# Understanding glm fit fitted probabilities numerically 0 or 1 occurred

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When it comes to fitting a generalized linear model (GLM) to data, one common problem that can arise is the occurrence of fitted probabilities that are numerically equal to either 0 or 1. In this article, we will explore what causes these situations, why they can be problematic, and how to address them.

## What is a GLM?

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A generalized linear model is a statistical model that is used to analyze data that do not conform to the assumptions of ordinary linear regression. GLMs are particularly useful for modeling data that have a non-normal distribution, such as binary data (e.g. yes/no responses) or count data (e.g. number of accidents per month). They consist of three main components:

• A random component that specifies the probability distribution of the response variable
• A linear predictor that links the predictor variables to the response variable
• A link function that transforms the linear predictor to the scale of the response variable

## Why do fitted probabilities become 0 or 1?

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One of the most common reasons why fitted probabilities in a GLM can become numerically equal to 0 or 1 is separation. Separation occurs when there is perfect or near-perfect separation of the data based on the levels of the predictor variables. This can happen when the predictor variables are highly correlated with the response variable, or when there are a small number of observations with extreme values of the predictor variables that are far away from the rest of the data.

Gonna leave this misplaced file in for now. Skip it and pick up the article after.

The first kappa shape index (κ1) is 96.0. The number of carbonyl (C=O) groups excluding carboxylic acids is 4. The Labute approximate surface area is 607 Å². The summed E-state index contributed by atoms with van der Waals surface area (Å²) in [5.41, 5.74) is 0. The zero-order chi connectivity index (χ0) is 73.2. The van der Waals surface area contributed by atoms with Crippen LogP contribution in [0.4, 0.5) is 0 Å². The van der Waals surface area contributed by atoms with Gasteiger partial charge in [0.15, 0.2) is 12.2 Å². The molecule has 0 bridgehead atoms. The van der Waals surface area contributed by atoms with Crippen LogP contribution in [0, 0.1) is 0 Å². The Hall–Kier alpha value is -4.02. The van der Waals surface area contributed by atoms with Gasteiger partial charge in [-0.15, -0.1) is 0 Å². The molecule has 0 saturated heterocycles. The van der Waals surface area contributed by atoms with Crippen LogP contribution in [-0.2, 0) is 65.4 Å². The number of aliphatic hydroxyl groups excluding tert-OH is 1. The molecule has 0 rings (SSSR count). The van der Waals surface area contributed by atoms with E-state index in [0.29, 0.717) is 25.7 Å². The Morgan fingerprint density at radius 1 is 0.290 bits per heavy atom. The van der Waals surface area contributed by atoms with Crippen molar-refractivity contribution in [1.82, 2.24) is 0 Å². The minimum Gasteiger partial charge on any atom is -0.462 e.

Another reason why fitted probabilities can become numerically equal to 0 or 1 is complete separation. Complete separation occurs when there is a predictor variable that perfectly predicts the response variable.

## Why are 0 or 1 probabilities problematic?

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When fitted probabilities become numerically equal to 0 or 1, it can lead to several issues with model estimation and inference. For example:

• It can lead to biased estimates of the regression coefficients, standard errors, and p-values
• It can cause convergence problems in estimation algorithms, leading to invalid or unstable estimates
• It can make it difficult to perform model selection and comparison, as likelihood-based criteria such as AIC and BIC may not be reliable

## How can you address 0 or 1 probabilities?

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There are several methods that can be used to address the problem of 0 or 1 probabilities in a GLM. Some of the most common include:

• Fitting a penalized model, such as a ridge or lasso regression, that adds a penalty term to the likelihood function to prevent overfitting and improve stability
• Using a Bayesian approach, which can incorporate prior knowledge and regularization to improve estimation and reduce overfitting
• Dropping variables that are highly correlated or have low variance, which can reduce the risk of separation and improve model stability
• Merging categories of categorical variables that have similar effects, which can reduce the number of levels and improve model stability

## Conclusion

In summary, the problem of fitted probabilities becoming numerically equal to 0 or 1 is a common issue that can arise when fitting GLMs to data. This problem can lead to biased estimates, convergence problems, and difficulties with model selection and comparison. However, there are several methods that can be used to address this problem, including penalized regression, Bayesian methods, variable selection, and category merging.